cycle of drama which will result in
a new school of great dramatists and
subsequently in a new period of great
actors, Thomas Wood Stevens, guest
director of the Michigan Repertory
Players, believes.
Mr. Stevens, whose career in the
theatre covers a span of 20 years and
who has been identified with the
Little Theatre movement during the
past four or five seasons, said yester-
day that in his 'opinion the present
low state of drama generally is
simply a manifestation of the pe-
riodic ebb and flow of the vitality of
the theatre which dates back to its
earliest days.
"To us who are taking part in this
upward phase of the cycle," he said,
"the Little Theatre, as well as the
A Third Party
For Dry Voters
MILWAUKEE, July 5.-W)-Dis-
satisfied with the stand taken by
both political parties, the annual
convention of the National Women's
Christian Temperance Union today
adopted a resolution proposing a
third party which would attract dry
The plea for the resolution was
made from the floor of the conven-
tion. The members of the committee
hastily assembled and later submitted
the following resolution:
"As the leaders of the major polit-
ical parties are supporting the repeal
of the 18th Amendment, we call upon
dry men and women in every state to
consider sympathetically proposals
for the formation of a new political
party which will actively support the
principles and policies of prohibition,
along with other great moral issues.
The times call for citizens to return
to the standards of justice and hon-
esty set by the framers of the Con-
NEW YORK, July 5.(OP)-Because
of 'bad weather off the New England
coast,.Maurice Rqssi ,aild Paul Codos,
French fliers who had hoped to start
tomorrow on a flight to Europe, de-
cided today to postpone their take-

university theatre, are of utmost im-
portance. They present an oppor-
tunity for studying the new plays
which the professional theatre is
producing and of evaluating them
and comparing them with the
classics. Furthermore, they offer an
excellent training school for the de-
velopment of young actors and ac-
tresses, without whom, regardless of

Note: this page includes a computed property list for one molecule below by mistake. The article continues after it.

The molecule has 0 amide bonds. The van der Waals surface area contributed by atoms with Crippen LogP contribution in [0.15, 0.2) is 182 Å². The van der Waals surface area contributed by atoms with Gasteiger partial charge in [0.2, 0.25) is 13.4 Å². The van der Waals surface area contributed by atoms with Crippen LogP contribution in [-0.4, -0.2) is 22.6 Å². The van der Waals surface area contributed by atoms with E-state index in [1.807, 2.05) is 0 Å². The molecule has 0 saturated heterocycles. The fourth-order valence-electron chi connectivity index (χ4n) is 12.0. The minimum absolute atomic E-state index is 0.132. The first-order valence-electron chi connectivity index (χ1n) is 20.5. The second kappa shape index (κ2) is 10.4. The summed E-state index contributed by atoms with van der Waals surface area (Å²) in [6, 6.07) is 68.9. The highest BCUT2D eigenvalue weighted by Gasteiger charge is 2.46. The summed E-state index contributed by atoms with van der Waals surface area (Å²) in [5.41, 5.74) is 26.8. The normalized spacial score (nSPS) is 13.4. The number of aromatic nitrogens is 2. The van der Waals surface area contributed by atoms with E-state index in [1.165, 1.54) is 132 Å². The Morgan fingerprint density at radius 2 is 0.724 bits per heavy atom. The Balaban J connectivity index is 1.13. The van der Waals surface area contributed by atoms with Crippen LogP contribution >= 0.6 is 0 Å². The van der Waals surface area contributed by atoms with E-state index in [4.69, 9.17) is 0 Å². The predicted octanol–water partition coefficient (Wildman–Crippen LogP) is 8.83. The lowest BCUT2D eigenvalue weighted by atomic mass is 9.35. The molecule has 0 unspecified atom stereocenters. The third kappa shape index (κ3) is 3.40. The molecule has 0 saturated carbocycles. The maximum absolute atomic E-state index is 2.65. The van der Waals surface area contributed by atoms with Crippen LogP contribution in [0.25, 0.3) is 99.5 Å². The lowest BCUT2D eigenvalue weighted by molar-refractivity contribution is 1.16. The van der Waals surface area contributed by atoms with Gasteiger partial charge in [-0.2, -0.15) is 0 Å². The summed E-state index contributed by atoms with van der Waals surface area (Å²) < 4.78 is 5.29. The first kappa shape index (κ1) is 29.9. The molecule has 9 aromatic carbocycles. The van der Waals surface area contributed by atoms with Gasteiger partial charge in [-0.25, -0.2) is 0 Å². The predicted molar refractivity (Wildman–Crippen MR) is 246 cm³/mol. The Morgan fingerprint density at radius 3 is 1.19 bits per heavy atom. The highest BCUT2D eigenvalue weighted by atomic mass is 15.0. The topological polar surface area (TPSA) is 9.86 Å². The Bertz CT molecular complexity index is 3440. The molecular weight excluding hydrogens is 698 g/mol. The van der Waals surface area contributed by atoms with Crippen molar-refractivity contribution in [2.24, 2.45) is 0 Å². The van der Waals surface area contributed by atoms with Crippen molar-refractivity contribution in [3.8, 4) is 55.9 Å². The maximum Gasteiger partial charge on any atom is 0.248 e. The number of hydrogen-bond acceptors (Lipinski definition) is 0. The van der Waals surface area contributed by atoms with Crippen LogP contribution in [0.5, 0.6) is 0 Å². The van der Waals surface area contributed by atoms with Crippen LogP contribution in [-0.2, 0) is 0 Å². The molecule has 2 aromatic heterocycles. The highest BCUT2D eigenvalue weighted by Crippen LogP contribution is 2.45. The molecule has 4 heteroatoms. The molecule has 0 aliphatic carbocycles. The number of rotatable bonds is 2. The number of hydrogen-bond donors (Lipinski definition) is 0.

the state of the drama itself, the
theatre cannot exist."
Several little theatres are also
making a major part of their work
the trying out of new plays, Mr.
Stevens pointed out, although in gen-
eral, since the Little Theatre move-
ment is essentially non-commercial,
largely plays that have been tried out
geJsevwhere are used.
"Broadway, generally considered
mercenary rather than constructive,"
he said, "does perform one valuable
service for the drama in that it uses
almost exclusively new plays and of-
fers the experimental theatre an op-
portunity to observe them and their
effect on the public."
Mr. Stevens, who last year pub-
lished a book entitled "The Theatre
From Athens to Broadway," places
major importance on playwriting and
relegates acting and producing to a
comparatively minor place in the
theatre. "There has never been a
great school of actors who did not
depend on the works of a great
school of writers for their success,"
he said.
REYKJAVIK, Iceland, July 5.-(P)
-The Italian aerial squadron of 24
seaplanes arrived here late today
from Londonderry, Northern Ireland,
completing the third leg of a pro-
jected seven-stop flight from Orbe-
tello, Italy, to Chicago.
The planes came down on the fjord
here at 12:55 p. in., Eastern Stand-
ard Time, six hours and 15 minutes
after their takeoff started at the
northern tip of Ireland, 930 miles
Complete sell-outs for the
Thursday and Saturday night
performances of G. Martinez-
Sierra's "The Romantic Young
Lady" are likely, according to
Repertory Players officials.
Holders of season tickets have
been asked to make their reserva-
tions for the play at the Lydia
Mendelssohn box-office as soon as

Urban Scenery' To Be
Subject Of Talk Today
Harlow O. Whittemore, assist-
ant professor of landscape design,
will speak on "The Appreciation
of Urban Scenery" at 5 p. m. to-
day in Natural Science Audito-
rium. The talk, presented on the
Summer Session special lecture
series, will be illustrated with
No other' lectures have been
scheduled for the series this week.
Talks will be given next week by
Prof. Kenneth C. McMurry, Prof.